Catalogic’s CloudCasa heading for spin-off and fund-raising

Catalogic’s CloudCasa kubernetes app SaaS backup service is headed for independence as a standalone business.

Update; various typos fixed – 14 Feb 2023.

Catalogic Software, founded in around 2003, had three product lines by 2020:  ECX for copy data management; DPX for endpoint and server data protection; and its nascent CloudCasa SaaS service for Kubernetes app protection. In May 2021 IBM bought the ECX product line, since Big Blue accounted for 80 percent or so of ECX sales.

The Catalogic investors, which no longer include Trinity Capital, funded the CloudCasa development as an internal startup, starting with two development engineers and a blank slate in 2020. Now they envisage spinning CloudCasa out, with Catalogic COO Sathya Sankaran running it, and with DPX and its ransomware attack alerting capabilities looking for partnership opportunites.

Sathya Sankaran.

We were briefed by Sankaran and told that: “We wanted to build CloudCasa in late 2020” to provide a cloud-native app protection SaaS offering.

Why not add Kubernetes (K8S) protection to DPX? “It’s really just that the audience seems very, very different. A lot of DPX customers are very Windows-heavy, with lots of file shares, and that sort of thing. None of them really translates over very well to the Kubernetes space.”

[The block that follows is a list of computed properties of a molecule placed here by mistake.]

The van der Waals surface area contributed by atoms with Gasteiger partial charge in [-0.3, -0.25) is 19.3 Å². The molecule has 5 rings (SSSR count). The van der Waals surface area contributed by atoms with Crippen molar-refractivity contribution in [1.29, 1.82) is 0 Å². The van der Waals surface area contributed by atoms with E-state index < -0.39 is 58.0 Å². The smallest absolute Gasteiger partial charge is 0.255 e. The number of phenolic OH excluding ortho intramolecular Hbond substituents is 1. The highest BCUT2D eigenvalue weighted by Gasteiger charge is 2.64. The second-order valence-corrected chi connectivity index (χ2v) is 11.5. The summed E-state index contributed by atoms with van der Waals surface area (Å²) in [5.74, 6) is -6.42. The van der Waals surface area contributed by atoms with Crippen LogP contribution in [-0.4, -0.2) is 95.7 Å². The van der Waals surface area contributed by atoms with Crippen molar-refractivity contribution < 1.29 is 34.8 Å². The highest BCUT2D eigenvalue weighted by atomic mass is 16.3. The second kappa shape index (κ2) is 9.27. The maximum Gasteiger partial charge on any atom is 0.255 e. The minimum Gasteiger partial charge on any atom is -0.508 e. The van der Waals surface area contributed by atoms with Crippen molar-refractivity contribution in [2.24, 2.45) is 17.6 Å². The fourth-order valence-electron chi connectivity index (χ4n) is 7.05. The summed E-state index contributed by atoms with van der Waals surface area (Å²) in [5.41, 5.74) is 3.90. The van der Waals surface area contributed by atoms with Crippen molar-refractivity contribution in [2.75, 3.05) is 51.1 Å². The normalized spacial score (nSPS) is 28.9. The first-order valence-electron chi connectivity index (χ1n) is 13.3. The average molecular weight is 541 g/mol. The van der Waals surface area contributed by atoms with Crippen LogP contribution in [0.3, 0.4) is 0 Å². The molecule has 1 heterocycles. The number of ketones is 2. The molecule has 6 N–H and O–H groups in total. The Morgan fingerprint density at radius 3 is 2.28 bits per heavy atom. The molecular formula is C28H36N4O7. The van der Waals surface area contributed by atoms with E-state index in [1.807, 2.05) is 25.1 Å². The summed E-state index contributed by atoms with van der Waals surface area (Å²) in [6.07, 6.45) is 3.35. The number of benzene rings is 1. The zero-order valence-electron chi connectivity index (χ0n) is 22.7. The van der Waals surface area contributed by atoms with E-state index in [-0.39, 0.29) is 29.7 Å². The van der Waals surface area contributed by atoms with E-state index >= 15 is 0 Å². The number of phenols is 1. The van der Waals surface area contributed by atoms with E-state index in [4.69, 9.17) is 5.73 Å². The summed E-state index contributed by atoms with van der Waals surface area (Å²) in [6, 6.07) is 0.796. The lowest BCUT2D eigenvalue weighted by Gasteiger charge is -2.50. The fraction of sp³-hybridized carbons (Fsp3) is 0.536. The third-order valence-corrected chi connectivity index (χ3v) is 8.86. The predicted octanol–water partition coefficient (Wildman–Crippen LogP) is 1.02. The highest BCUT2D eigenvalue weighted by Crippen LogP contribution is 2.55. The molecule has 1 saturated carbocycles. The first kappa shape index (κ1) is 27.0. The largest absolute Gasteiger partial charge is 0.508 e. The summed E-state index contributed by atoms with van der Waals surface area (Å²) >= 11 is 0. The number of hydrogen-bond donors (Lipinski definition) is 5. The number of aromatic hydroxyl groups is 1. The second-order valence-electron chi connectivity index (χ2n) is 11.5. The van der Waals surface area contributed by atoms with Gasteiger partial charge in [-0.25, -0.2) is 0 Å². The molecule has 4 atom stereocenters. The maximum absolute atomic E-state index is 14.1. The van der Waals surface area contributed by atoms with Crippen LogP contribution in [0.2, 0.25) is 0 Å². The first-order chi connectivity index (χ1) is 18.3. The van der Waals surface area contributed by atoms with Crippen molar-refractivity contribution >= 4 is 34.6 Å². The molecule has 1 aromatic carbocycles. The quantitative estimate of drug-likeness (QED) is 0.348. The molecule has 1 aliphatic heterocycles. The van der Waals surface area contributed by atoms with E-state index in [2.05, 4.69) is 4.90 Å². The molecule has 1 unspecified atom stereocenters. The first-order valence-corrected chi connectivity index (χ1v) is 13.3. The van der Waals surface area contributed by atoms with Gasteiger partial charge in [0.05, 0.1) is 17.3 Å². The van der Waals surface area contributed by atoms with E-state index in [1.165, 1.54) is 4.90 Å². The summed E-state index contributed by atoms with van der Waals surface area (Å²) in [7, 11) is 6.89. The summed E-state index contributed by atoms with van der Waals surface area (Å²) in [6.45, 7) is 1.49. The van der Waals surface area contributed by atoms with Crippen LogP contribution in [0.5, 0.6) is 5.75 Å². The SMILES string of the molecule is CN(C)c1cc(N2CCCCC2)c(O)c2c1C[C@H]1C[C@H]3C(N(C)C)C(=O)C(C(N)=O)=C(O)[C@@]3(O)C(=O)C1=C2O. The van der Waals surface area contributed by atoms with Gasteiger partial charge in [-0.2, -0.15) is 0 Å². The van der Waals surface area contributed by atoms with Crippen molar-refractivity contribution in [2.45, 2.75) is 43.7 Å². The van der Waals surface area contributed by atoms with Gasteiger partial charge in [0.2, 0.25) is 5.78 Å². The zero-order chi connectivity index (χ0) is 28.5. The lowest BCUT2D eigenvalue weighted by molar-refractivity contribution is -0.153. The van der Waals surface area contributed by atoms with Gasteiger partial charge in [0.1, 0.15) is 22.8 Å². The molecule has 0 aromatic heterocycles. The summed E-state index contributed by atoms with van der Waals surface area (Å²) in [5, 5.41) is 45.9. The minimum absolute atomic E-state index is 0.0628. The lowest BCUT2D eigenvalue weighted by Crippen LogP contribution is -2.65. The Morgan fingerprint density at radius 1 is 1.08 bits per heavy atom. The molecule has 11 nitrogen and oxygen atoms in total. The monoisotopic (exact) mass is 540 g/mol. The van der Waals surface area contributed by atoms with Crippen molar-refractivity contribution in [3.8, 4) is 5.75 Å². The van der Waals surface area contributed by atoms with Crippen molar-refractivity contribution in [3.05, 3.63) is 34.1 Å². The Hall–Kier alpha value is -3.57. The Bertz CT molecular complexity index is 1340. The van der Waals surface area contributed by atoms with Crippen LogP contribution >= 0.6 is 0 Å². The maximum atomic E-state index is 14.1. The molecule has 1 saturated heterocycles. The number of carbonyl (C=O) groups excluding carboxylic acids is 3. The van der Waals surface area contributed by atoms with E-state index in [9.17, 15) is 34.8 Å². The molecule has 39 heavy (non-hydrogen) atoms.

They might even still assume that you backup to old style read/write once tape-style media. “Some of the Kubernetes folks are 20 year olds and 30 year olds at most, and that group probably hasn’t even seen a tape in their life. They’re all thinking primarily S3 object storage cloud as the primary means to store data.”

Sankaran said: “I wanted to build something separate, and form my own company. I think Catalogic and the investors have been super gracious in giving us the backing and the runway to incubate it to a level where we can now confidently say, ‘Hey, we can actually take on the the incumbents in the space and raise money to be independent.'”

The development direction took the view that “Integrating with just Kubernetes is not enough. You have to integrate with the three most popular Kubernetes engines. That is the Amazon EKS, Azure AKS and Google GKE. So for all three platforms, we actually built an agentless approach. What we mean by that is we actually go integrate with the Kubernetes engines directly. And that allows us to see all the Kubernetes clusters you’re running within those engines.”

“Now I can push out agents into those into those clusters automatically. I can track how they’re configured. A Kubernetes cluster is made up of multiple nodes. If you’re inside Kubernetes, you do not know how many nodes or how the configuration is made. If you’re the content, you don’t know how the box is labelled outside. Because we now talk directly to the cloud providers, we can actually backup and protect all the settings that were used to create that Kubernetes cluster. We also backup the networking configuration.”